October 21st, 2011
|11:28 pm - 31 Days of Halloween: The Naked Witch|
This evening my wife and I realized that it had been ages since the last time we'd been to the local used media store. It's 2011, you know? Physical media is kinda... well, it's not dead, exactly, but it's on its way out. But she wanted a movie that Netflix doesn't offer in any format, so we stopped to see if they had it, and in fact, they did!
And while she was waiting for the clerk to Xerox her a color copy of the case insert (long story), I checked out the horror section, and found out that customers use it as a dumping ground for DVDs they've decided not to buy. Either that, or the employees actually believe that Married to the Mob is a horror film.
Anyway, I picked up a copy of The Naked Witch, not because it looked at all good, but because I recognized the logo from Something Weird Video, and I learned long ago that SWV DVDs are not to be passed up. SWV specializes in B-movies, but especially otherwise-unavailable exploitation films, and they tend to have "good" taste. The films in their catalog aren't merely obscure, they're remarkably bizarre. They also fill their DVDs with hours of special features -- usually short films which collectively run much longer than the main feature.
I made my purchase several minutes before my wife did, and while we were waiting in line, I realized that I really hadn't bothered to even look at the blurb back of the case. She started reading it aloud, and I knew I'd made the right choice.
Anyway, The Naked Witch takes place in a rural part of central Texas which is populated by German immigrants who still speak their native language, but do so with American accents. Is there any basis in this at all, other perhaps than the idea that Texas was settled by a lot of Germans way the hell back when? I doubt it, but I'm too lazy to Google it. Our main character is a student named The Student who has come to research the history of witchcraft in the area. He meets the locals -- particularly a buxom, blonde woman named Kirska, whose personality doesn't get developed at all.
The Student learns that a witch was executed here a hundred years ago, buried with a stake plunged through her heart. He goes looking, finds the body, and pulls the stake as a souvenir, which causes her to decompose in reverse. This was an awesome effect in Hellraiser but in The Naked Witch it looks like it cost about six dollars (that's six dollars 2011, not six dollars 1961, which is when the movie was made). The Naked Witch (that's the character's name) is resurrected and begins a killing spree, and it's up to The Student to re-stake her and bury her before she takes care of Kirska.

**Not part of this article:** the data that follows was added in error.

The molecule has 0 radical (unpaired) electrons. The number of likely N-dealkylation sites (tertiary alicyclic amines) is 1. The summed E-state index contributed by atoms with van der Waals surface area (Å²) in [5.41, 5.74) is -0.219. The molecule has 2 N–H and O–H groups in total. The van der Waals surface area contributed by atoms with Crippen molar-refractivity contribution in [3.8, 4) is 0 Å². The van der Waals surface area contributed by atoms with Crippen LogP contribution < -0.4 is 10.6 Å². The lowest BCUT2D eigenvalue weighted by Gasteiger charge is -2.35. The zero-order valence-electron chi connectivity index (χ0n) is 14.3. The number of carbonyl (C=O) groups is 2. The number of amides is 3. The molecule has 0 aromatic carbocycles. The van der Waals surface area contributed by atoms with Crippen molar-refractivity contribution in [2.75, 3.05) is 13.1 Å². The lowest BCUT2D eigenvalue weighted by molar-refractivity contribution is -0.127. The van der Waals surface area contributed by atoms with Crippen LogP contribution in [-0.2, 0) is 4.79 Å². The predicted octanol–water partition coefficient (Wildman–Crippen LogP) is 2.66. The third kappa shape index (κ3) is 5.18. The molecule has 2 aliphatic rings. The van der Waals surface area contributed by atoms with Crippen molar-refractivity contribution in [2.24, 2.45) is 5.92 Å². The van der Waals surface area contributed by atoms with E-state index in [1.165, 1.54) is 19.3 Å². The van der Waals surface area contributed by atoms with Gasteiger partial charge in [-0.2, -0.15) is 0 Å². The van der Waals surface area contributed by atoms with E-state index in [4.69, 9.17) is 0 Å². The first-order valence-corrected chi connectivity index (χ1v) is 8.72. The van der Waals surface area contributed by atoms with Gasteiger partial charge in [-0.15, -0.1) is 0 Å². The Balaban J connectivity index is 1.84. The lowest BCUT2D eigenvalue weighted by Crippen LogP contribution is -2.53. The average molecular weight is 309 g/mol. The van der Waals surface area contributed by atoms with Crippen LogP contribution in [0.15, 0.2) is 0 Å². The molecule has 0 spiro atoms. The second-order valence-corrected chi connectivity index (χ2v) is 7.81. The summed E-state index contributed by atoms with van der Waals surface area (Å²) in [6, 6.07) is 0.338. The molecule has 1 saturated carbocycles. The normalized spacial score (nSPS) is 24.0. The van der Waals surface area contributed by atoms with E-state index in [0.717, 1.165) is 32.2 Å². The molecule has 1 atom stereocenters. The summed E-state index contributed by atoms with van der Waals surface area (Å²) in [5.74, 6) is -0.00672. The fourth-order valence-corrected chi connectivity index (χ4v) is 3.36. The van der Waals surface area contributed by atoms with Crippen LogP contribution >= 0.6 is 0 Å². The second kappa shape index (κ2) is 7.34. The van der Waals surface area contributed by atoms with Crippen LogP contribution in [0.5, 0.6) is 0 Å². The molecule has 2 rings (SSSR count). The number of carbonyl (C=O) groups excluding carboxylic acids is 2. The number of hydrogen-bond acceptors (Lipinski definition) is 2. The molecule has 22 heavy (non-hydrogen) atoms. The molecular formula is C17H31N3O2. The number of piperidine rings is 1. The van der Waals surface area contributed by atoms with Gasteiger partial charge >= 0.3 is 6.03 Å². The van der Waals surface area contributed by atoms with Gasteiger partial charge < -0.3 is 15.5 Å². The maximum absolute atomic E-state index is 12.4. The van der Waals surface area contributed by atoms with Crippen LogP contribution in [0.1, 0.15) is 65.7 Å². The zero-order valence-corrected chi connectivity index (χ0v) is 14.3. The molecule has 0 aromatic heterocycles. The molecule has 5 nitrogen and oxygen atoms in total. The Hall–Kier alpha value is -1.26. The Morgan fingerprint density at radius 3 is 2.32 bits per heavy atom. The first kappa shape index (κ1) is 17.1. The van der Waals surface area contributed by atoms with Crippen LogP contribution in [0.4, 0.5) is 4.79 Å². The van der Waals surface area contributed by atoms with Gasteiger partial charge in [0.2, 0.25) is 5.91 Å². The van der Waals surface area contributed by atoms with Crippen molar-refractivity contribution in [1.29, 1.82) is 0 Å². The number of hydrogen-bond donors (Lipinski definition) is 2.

The Naked Witch spends most of her time naked, which involves less onscreen nudity than you'd expect. When she first shows up, there's a big, black splotch on the screen covering her below the neck, which is weird because sooner or later it goes away, and we do, in fact, get to see the actress nude. The only explanation I can think of is that the film was salvaged from multiple prints, one or more of which was censored.
IMDB estimates that the movie cost about $8,000, which is unsurprising. There are no special effects to speak of, and nobody in the movie is famous, so these people probably exchanged an afternoon's easy acting work for $50 or so. Most of the budget probably went to developing the film stock. Actually, the more I think about this film, the more likely I am to overlook its many, glaring faults. Maybe it's because it's basically a softcore erotic film, and the production is very aware of its shortcomings. And when I call it softcore erotica, understand that it's very tame by modern standards. There's no sex, just exposed breasts (specifically one matched pair), and no real attention is called to the nudity. More explicit material is abundantly available on network television.
It is a genuine horror film, if not a very scary one, and it was directed by Larry Buchanan, which is one of those names that people like me know. He was a fairly prolific writer/director/producer of (mostly TV) schlock movies. Ever see Mars Needs Women? Me either, but it's one of his. Good title. The Eye Creatures is also one of his. He was happy to be a hack, and though he never rose to the level of Roger Corman, he built as admirable a resume as he could; he made a big splash in the shallow end of the pool.
Here's the trailer, which is comprised entirely of footage from a different movie.